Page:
• 11. Embryonic Development & Vulnerability of Vulnerability Windows
    • 12. Introduction Children are More Vulnerable to All Toxins • Eat, breathe & drink more per pound • Mouth breathers • Immature brain and blood-brain barrier • Gastrointestinal tract & skin have two times the surface area of adults • Outside more & closer to ground • Hand-to-mouth behaviors • Lower enzyme levels
    • 13. Introduction Our Chemical Environment: The State of Knowledge • >81,000 chemicals, estimate 700 new chemicals/year. • 62,00 chemicals grandfathered in with no testing requirements. • >4 billion lbs per year, including 72 million lbs carcinogens. Problem: Data available for just a few chemicals. No data available for majority!
    • 14. Introduction Lack of Testing for Developmental Effects Some Data On Developmental Toxicity 0.4% 33.1% 66.5% No Data On Developmental Toxicity Only 12 Tested for Neurodevelopmental Toxicity According to EPA Guidelines
    • 15. THE TOXIC ICEBERG PROVEN HARM PARTIALLY PROVEN NOT YET RECOGNIZED FOREVER UNRECOGNIZED Introduction
    • 16. Synergistic Effects • Adverse effects of toxins are often synergistic • Advisories based on analysis of a single chemical are unlikely to protect public health
    • 17. Introduction Parental Concern vs. Pediatrician Advice ea ri nfe i m c ti mu on niz s a ti tel on ca evis ra i on cci ea dent tin s gr en ight v. to x ins 80 70 60 50 40 30 20 10 0 Stickler GB, Simmons PS., Clin Pediatr 1995 pediatrician advises often parents worry "a lot"
    • 18. Taking An Environmental History • Activities – school, daycare, after school, sports, grandparents, church, etc. • Community – industry, agriculture, dump site, water pollution, water source • Household – dwelling, age, condition, heating, sources, pesticides use, SHS • Hobbies – arts, crafts, fishing • Occupation – known exposures, fumes, dusts, vapors, Material Safety Data Sheets • Oral behaviors – pica/mouthing
    • 19. Lead
    • 20. Lead Lead (Pb): a Persistent Problem • Nationally: 2.2% have BLL predictive of lower IQ. • New data: BLL<10 may reduce IQ proportionally more than higher levels, affecting up to 16% children. • Oregon: 2% homes high risk & 1% tested kids<6yo have elevated BLL. • Multnomah County: 4% homes high risk. • Lead phase out: paint 70s; gas 80s; plumbing 1985. • Lack of OR regulation: 19/48 industries air & 5/18 water have permits – we know nothing about the rest.
    • 21. EXPOSURE – blood lead, ug/dl DECLINING lead THRESHOLD OF HARM - LEAD 100 Reported Harm (CDC) 10 ?New Level? 1 0.1 1960 1970 1980 1990 YEAR REPORTED 2000
    • 22. Effects of Lead on Cognitive and Behavioral Traits LD ADHD hyperactivity impulsivity distractibility diff. w instructs conduct problems executive function attention/vigilance social skills reading, math spelling pattern recognition word recognition OTHER fine motor visual motor aggressive antisocial off-task Lead
    • 23. Health Effects • Developmental effects: • • • • • • • • – ADHD – learning disabilities – Lowered IQ Chronic renal disease, nephritis Dementia Atherosclerosis Peripheral neuropathy Behavioral changes Reduced sperm count and libido Miscarriages Hypertension Lead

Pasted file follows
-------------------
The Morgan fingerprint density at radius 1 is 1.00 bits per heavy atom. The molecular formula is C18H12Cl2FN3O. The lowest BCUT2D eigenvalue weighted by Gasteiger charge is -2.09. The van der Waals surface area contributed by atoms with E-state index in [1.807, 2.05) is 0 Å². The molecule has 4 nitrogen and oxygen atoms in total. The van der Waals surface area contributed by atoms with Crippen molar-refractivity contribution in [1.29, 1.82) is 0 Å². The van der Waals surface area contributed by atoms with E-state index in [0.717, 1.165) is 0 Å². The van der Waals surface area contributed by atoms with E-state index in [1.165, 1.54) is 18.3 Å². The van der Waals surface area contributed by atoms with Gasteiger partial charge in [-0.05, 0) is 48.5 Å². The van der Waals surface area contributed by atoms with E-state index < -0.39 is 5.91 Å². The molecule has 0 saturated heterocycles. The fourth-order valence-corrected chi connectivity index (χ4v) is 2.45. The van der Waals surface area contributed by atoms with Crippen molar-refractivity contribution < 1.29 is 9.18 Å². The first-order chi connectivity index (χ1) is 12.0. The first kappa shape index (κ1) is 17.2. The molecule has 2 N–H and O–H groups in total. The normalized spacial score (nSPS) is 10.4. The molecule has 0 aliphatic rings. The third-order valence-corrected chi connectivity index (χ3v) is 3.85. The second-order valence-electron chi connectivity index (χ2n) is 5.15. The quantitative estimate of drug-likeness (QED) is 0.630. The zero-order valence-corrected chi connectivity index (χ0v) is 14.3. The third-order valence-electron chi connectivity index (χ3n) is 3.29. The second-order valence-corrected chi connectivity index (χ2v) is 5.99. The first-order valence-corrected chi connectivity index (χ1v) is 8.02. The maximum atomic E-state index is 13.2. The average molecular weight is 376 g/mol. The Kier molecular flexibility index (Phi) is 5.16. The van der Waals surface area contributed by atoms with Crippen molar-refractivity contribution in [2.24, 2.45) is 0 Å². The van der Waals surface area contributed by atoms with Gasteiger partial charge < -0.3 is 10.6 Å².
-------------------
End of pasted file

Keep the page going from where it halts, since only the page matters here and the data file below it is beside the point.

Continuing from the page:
• 24. Lead Sources • Toys, plastic nipples and baby bottles • Old paint & water pipes • Home renovation (in dust) • Gasoline (soil contamination) • Industrial/workplace emissions • Hobbies-lead solder • Bone release during pregnancy if calcium deficient • Breast milk • Costume jewelry & under-fired terra cotta • Folk remedies (greta, azarcon, rueda) • Vinyl and non-glossy mini-blinds http://www.flickr.com/photos/wayneandwax/119879781 /
    • 25. Advise Patients • Regularly clean areas where children play; • Clean/remove shoes outside; • Limit use of toys, bottles & pacifiers which may contain lead in paint or plastics, wash often; • Test homes built before 1978, esp. if being remodeled; – Clean up paint chips, keep paint in good condition; • Test drinking water & replace Pb solder-if unable, use COLD water; • Testing for all immigrants, Medicaid patients & low SES; Call the Multnomah Co Lead Line 503-988-4000: free tap water testing, BLL clinics, safe home remodeling, risk assessment help Lead
    • 26. Methyl mercury Coal-fired power plant in Cheshire, Ohio from http://www.flickr.com/photos/dshea/2089737103/
    • 27. Methylmercury Methyl mercury (H3C-Hg+) • Nationally: EPA estimates that 160 tons released annually. • In Oregon: 4,500 lbs released from human sources annually. • Lack of OR regulation: 10 facilities report Hg release, but Oregon does not require emissions monitoring. • Poisonings: Minamata 1950s & Iraq 1971.
    • 28. The Mercury Cycle Mercury
    • 29. Methyl mercury Mercury Toxic Effects of Methyl mercury • Mental retardation and developmental disabilities • Learning impairments • Behaviors associated with • • • • • – Autism Spectrum Disorder (ASD) – Attention Deficit Hyperactivity Disorder (ADHD) Hearing loss, balance problems Visual impairment Peripheral neuropathy Seizure disorder Abnormal reflexes & muscle tone http://www.flickr.com/photos/nirak/206930221/
    • 30. Mercury
    • 31. Basic Toxicology: Exposure Concepts • Persistence PCBs, heavy metals, pesticides • Bioaccumulation Heavy metals, pesticides • Transient exposures Ongoing and prenatal exposures
    • 32. Breastfeeding is Best for Baby
    • 33. Mercury Mercury Exposures • 5-8% of women of reproductive age exceed recommended Reference Dose (RfD) of 0.1mcg/kg/day. • 50% of women who eat fish exceed RfD on any given day. • Higher risk: Children (estimated 300,000 per year) of women with higher mercury intake; Subsistence fishers, immigrants, Native Americans. • Fish Advisories: in 2004, 44 states had over 2000 warnings; OR lists 16 water bodies with mercury advisories.
    • 34. Mercury Mercury: Declining Threshold of Harm 100 Level associated with harmful effect Regulatory standard (maximum safe exposure or high contamination) end exposure from allowed fish (micrograms/kg/day Hg) DAILY INTAKE 10 1 FDA WHO ATSDR 0.1 EPA 0.01 1970 1980 YEAR 1990 2000
    • 35. Mercury Benefits of Maternal Fish Consumption Lessened by Mercury Exposure   Eat more fish with less mercury Oken E et al., EHP 2005  Fish is a good food source: - protein, iron, vitamin E, selenium, and long chain n3 polyunsaturated fatty acids Higher fish consumption associated with improved infant cognition However...Higher mercury exposure (even very low dose) associated with reduced cognition